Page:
Janesville46°

Teen, insurance official team up to combat prescription abuse

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Mark Moody & Jordyn Schara
November 2, 2010

We’ve joined forces to combat an insidious threat to our children—the rise of illegal prescription drug abuse by teenagers.


It’s not often that a teenage girl from Reedsburg and the president of a large Wisconsin health insurance company would become partners in a social cause.


But here we are. Our mutual goal is to take prescriptions drugs, most looted from family medicine cabinets, out of the hands of teenagers who use them illegally, share them with friends, or sell them.


The threat is far more pervasive than people think. It’s shocking to learn that, at Reedsburg High School, kids have been taking prescription drugs from home for “pharm parties” and dumping them in a bowl for partiers to share.


We’ve learned that one in five teenagers in Wisconsin have used these illegal drugs—and one in 10 uses them regularly to get high.


The growth in prescribed medicines the past few years is stunning. While these are excellent health care tools when used correctly, the fact is that one in every two households has at least one prescription medication—and most have more.


We see a massive drug supply system, where teens steal prescription drugs and adults seldom notice the medications missing. So while we have plenty of programs warning teens about the use of drugs, we’re focusing on adults, the people who own and store prescription drugs.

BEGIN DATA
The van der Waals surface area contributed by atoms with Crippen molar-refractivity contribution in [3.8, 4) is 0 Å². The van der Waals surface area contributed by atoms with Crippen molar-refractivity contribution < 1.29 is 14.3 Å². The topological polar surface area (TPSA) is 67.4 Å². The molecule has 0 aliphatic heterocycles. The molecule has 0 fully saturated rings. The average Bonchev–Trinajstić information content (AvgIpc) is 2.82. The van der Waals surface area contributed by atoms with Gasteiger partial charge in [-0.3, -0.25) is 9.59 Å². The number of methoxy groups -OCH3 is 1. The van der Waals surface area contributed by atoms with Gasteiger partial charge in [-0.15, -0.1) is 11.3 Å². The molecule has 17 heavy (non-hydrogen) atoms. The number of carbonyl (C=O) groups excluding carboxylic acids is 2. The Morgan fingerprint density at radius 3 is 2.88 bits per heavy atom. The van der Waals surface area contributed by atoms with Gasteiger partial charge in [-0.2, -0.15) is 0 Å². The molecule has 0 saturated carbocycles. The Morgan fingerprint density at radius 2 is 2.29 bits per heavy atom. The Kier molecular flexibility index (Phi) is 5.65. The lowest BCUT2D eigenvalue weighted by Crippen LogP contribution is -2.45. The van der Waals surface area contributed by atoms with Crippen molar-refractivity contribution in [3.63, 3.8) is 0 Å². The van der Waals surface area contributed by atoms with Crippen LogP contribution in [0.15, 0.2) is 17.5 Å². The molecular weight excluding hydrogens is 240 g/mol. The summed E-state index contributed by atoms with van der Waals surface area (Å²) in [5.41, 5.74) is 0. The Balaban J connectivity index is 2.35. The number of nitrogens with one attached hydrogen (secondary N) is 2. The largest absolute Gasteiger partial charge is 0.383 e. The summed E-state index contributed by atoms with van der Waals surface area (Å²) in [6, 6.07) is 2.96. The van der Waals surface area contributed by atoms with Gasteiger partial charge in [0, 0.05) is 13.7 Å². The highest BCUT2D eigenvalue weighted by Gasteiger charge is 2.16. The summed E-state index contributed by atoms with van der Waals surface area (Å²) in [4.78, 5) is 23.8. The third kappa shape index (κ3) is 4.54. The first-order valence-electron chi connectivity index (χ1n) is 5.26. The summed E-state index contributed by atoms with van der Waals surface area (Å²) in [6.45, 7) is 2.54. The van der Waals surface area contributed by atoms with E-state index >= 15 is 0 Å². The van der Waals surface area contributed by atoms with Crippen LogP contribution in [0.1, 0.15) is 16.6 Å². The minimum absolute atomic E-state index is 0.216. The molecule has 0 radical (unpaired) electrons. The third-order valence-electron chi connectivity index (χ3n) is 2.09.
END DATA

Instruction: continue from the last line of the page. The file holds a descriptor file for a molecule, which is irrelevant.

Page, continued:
Reedsburg High School, with police cooperation, has started a program in which adults can safely dispose of their unused prescription drugs. The program collected more than 400 pounds of pills the first time and nearly 1,000 pounds the second time—in one small town!


We’re using a state grant to spread this program in communities around the state. It’s a big challenge.


In Janesville in September, we launched the “Safer Use-Prevents Abuse” (saferusepreventsabuse.com) coalition that involves the WEA Trust and organizations involved in education, law enforcement and health.


Coalition members are educating others about safer use and storage of prescription drugs in their communities.


The WEA Trust is educating members, giving out hundreds of pill “safe boxes” free of charge. They are small enough to fit in a medicine cabinet and their locks are strong enough to prevent drug theft.


One of our leaders in this event was Rock County District Attorney David O’Leary, who had the tragic responsibility of prosecuting a case in which a 14-year-old Edgerton girl supplied illegal prescription drugs that killed a 13-year-old boy.


O’Leary said he got involved because it was a tragedy for everyone involved—and one he never wants to see happen again.


Neither do we. That’s why a 15-year-old girl and a middle-aged insurance executive have teamed up to keep our communities safe.


It is working in Reedsburg. We can make it work everywhere.


Mark Moody is president of the WEA Trust, and Jordyn Schara is a Reedsburg teen who initiated a community program to safely collect unused prescription drugs.

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